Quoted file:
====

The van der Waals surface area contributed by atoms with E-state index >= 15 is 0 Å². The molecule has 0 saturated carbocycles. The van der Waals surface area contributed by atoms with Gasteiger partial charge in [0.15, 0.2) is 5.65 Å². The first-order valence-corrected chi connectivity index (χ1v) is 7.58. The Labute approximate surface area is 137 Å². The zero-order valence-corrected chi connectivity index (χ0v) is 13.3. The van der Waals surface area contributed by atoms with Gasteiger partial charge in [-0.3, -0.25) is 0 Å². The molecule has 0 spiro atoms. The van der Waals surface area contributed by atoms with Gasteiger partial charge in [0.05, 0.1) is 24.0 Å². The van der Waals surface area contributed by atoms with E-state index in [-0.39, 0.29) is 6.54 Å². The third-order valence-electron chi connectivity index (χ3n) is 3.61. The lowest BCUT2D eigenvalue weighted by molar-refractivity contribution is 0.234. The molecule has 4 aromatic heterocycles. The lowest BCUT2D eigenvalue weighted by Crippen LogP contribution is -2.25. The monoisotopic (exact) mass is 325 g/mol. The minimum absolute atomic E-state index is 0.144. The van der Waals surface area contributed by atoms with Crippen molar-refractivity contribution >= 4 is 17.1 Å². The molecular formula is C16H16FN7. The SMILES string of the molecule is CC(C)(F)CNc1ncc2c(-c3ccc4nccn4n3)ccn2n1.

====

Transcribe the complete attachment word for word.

The van der Waals surface area contributed by atoms with E-state index >= 15 is 0 Å². The molecule has 0 saturated carbocycles. The van der Waals surface area contributed by atoms with Gasteiger partial charge in [0.15, 0.2) is 5.65 Å². The first-order valence-corrected chi connectivity index (χ1v) is 7.58. The Labute approximate surface area is 137 Å². The zero-order valence-corrected chi connectivity index (χ0v) is 13.3. The van der Waals surface area contributed by atoms with Gasteiger partial charge in [-0.3, -0.25) is 0 Å². The molecule has 0 spiro atoms. The van der Waals surface area contributed by atoms with Gasteiger partial charge in [0.05, 0.1) is 24.0 Å². The van der Waals surface area contributed by atoms with E-state index in [-0.39, 0.29) is 6.54 Å². The third-order valence-electron chi connectivity index (χ3n) is 3.61. The lowest BCUT2D eigenvalue weighted by molar-refractivity contribution is 0.234. The molecule has 4 aromatic heterocycles. The lowest BCUT2D eigenvalue weighted by Crippen LogP contribution is -2.25. The monoisotopic (exact) mass is 325 g/mol. The minimum absolute atomic E-state index is 0.144. The van der Waals surface area contributed by atoms with Crippen molar-refractivity contribution >= 4 is 17.1 Å². The molecular formula is C16H16FN7. The SMILES string of the molecule is CC(C)(F)CNc1ncc2c(-c3ccc4nccn4n3)ccn2n1.